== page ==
Find us on Google+

Monday, 11 January 2010

Growth Diagnostics : Malawi

A recent paper on binding constraints to Malawi's growth :

The authors find that growth in Malawi has been primarily driven by the domestic multiplier effect from export revenues. The multiplier effect is particularly pronounced due to the high number of smallholder farmers, which produce Malawi’s main export crop, tobacco, and consequently results in the widespread and rapid transmission of agricultural export income. Furthermore, despite changes in the structure of agricultural production from estate to smallholder farming and liberalization of prices and finance, a longstanding relationship persists between exports in real domestic currency and overall gross domestic product.

This central role of exports in creating domestic demand highlights the importance of the real exchange rate in Malawi’s growth story, which directly increases the strength of the export multiplier. The most pressing constraint to growth in Malawi continues to be the regime of exchange rate management. Despite good progress, there is compelling evidence that the rate is still substantially overvalued. Furthermore, it is also likely that the inflow of foreign aid—in excess of 50 percent of exports contributes to the overvaluation through its large component of recurrent expenditures.
I suspect the above conclusion and this outburst from Mutharika are linked. The constant drying up of foreign exchange certainly appears to point to an overvalued exchange rate. That said in general I was not confident the authors have fully demonstrated this is the "most binding constraint". Its one for further study, especially given the other constraints identified e.g. high cost of finance.

2 comments:

  1. " The authors find that growth in Malawi has been primarily driven by the domestic multiplier effect from export revenues. The multiplier effect is particularly pronounced due to the high number of smallholder farmers, which produce Malawi’s main export crop, tobacco, and consequently results in the widespread and rapid transmission of agricultural export income. "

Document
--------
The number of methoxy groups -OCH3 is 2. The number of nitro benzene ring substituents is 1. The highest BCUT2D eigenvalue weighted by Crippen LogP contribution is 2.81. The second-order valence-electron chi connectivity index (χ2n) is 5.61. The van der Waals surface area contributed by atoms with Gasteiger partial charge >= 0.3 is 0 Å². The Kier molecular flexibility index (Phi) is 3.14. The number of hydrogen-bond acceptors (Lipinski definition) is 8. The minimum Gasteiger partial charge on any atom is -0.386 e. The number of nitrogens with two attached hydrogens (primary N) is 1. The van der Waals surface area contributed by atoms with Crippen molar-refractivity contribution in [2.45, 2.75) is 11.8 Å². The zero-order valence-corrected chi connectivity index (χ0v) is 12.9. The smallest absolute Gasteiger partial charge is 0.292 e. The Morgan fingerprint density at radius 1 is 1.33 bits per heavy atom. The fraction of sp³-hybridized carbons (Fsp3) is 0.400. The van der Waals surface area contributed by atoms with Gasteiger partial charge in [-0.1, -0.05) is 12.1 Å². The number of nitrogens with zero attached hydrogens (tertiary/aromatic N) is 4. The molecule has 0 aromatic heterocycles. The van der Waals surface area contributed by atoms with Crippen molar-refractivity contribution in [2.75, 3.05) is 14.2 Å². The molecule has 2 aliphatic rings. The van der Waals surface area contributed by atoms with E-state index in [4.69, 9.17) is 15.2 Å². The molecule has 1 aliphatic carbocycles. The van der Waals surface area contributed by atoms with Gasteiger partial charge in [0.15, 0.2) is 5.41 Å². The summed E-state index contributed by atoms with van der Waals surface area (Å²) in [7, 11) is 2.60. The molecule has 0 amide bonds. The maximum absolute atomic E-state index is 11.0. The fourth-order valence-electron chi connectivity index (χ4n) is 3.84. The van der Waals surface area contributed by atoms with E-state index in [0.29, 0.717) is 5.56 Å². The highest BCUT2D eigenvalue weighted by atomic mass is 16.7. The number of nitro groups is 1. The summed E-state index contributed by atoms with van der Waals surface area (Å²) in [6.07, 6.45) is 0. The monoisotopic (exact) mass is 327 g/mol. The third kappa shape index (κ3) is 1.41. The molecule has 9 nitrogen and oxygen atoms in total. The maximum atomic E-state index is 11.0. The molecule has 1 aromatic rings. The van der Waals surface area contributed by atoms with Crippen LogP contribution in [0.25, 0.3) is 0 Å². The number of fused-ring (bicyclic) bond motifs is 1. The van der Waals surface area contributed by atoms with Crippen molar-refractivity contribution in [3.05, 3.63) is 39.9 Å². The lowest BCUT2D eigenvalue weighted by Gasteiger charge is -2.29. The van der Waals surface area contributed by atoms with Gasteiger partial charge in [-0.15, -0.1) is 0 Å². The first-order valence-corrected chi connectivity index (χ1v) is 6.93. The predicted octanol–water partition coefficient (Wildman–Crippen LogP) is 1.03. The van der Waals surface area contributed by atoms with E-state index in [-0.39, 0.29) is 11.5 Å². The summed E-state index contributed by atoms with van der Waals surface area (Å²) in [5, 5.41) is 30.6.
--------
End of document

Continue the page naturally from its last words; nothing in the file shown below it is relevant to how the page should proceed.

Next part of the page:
In other words, if there are many producers participating in the economy, economic growth can actually be spread throughout the population.

    This is another reason why the Zambian government should stop chasing after foreign corporations and start empowering local SMEs.

    ReplyDelete
  2. BoZ projects increased GDP

    By NKOLE CHITALA
    THE Bank of Zambia (BoZ) projects that Zambia will achieve 7 - 8 percent gross domestic product (GDP) rate this year.
    BoZ governor Caleb Fundanga said there is need to meet higher growth rates this year to create more wealth for the people.
    Dr Fundanga said the BoZ is also anticipating inflation rates to continue dropping to single-digit levels.
    “This year we are targeting higher growth rates of between 7and8 percent. We need to create new wealth and we should go flat-out in wealth creation,” he said.
    Dr Fundanga was speaking on a Zambia National Broadcasting Corporation television programme National Watch over the weekend.
    He said increased copper production and more investments into the mining sector by various investors are also expected to increase this year.
    Dr Fundanga said Zambia’s attainment of a single-digit inflation in December last year was a positive development for the growth of the national economy.
    He said 16 percent inflation rate at the beginning of 2009 was very bad compared with recent achievements.
    “This is significant given that we are back to single digits. The Minister of Finance targeted inflation rate at 10 percent, then it was revised to 12 percent last year, so this means we have gone over the revised rate. This is something to celebrate about,” he said,
    Dr Fundanga said this year BoZ is looking to commercial banks to reduce interest rates further from 20 through to 16 percent.
    Meanwhile, Dr Fundanga said increased foreign reserves last year helped BoZ to stabilise the local currency.
    He said if BoZ did not accumulate reserves, the Kwacha could have weakened.

    ReplyDelete

All contributors should follow the basic principles of a productive dialogue: communicate their perspective, ask, comment, respond,and share information and knowledge, but do all this with a positive approach.

This is a friendly website. However, if you feel compelled to comment 'anonymously', you are strongly encouraged to state your location / adopt a unique nick name so that other commentators/readers do not confuse your comments with other individuals also commenting anonymously.